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Mats Sandberg

PROFESSOR

Department of Medical Biochemistry and Cell
biology
Fax
+46 31-41 28 05
Visiting address
Medicinaregatan 11
41390 Göteborg
Room number
1461
Postal address
Box 440
40530 Göteborg

About Mats Sandberg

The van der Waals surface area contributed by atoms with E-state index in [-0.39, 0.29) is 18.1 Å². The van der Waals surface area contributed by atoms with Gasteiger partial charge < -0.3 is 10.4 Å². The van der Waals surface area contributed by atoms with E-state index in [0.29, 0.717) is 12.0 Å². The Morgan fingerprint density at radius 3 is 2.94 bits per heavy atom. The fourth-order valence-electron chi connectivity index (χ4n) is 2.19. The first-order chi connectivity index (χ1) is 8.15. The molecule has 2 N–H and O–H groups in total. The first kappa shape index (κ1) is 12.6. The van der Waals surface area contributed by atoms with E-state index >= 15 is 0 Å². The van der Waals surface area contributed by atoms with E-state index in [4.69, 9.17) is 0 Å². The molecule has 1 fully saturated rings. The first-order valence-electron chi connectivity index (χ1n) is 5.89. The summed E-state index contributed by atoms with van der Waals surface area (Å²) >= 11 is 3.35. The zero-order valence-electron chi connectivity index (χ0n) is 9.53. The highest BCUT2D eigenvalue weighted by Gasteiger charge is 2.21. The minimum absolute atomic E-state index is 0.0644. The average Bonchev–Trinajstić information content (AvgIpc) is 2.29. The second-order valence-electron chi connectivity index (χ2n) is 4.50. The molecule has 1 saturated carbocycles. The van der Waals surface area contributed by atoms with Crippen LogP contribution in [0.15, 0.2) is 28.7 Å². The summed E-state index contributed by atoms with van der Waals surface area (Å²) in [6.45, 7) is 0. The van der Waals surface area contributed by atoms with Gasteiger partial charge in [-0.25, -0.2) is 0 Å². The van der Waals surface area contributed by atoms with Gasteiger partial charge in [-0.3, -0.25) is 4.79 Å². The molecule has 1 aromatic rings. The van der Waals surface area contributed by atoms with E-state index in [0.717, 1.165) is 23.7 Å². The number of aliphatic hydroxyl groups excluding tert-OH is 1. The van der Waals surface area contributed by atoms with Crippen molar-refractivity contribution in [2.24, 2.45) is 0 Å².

The inducible anti-oxidant defense in brain Brain cells are sensitive to oxidative stress, i.e. an imbalance between free radicals and the anti-oxidant systems. An intact defense system which can be up-regulated is vital for the survival of the brain in case of elevated oxidative stress. We are particularly interested in the inducible anti-oxidant systems mediated by the transcription factor Nrf2. Activation of Nrf2 by for example sub-toxic levels of free radicals and certain phytochemicals in vegetables leads to up-regulation of hundreds of protective genes. We have recently shown that activation of Nrf2 in astrocytes, the cells in the brain that supports neurons, can be down-regulated by inflammatory mediators. Such a down-regulation has been observed in the human hippocampus region of individuals suffering from Alzheimer’s disease. Our working hypothesis is that this down-regulation of Nrf2 can lead to neurodegeneration and memory dysfunction in Alzheimer’s disease. We have started to identify the molecular factors and the signaling behind the regulation of the Nrf2-system in cultured astrocytes. Activation of the kinases p38 and GSK3beta down-regulated whereas activation of ERK, JNK and Akt up-regulated the Nrf2-system. In addition, we observed that activation of histone-deacetylases by inflammatory mediators down-regulated the Nrf2-system. Activation of these enzymes has prolonged effects and regulates the expression of genes without changing the genetic code, so called epigenetic modification. We now study how stress hormone, certain environmental toxins and physical activity affect the Nrf2-system. We are particularly interested in epigenetic regulation of the Nrf2 system which we believe could down-regulate the anti-oxidant capacity in neurons, microglia and astrocytes in Alzheimer’s disease.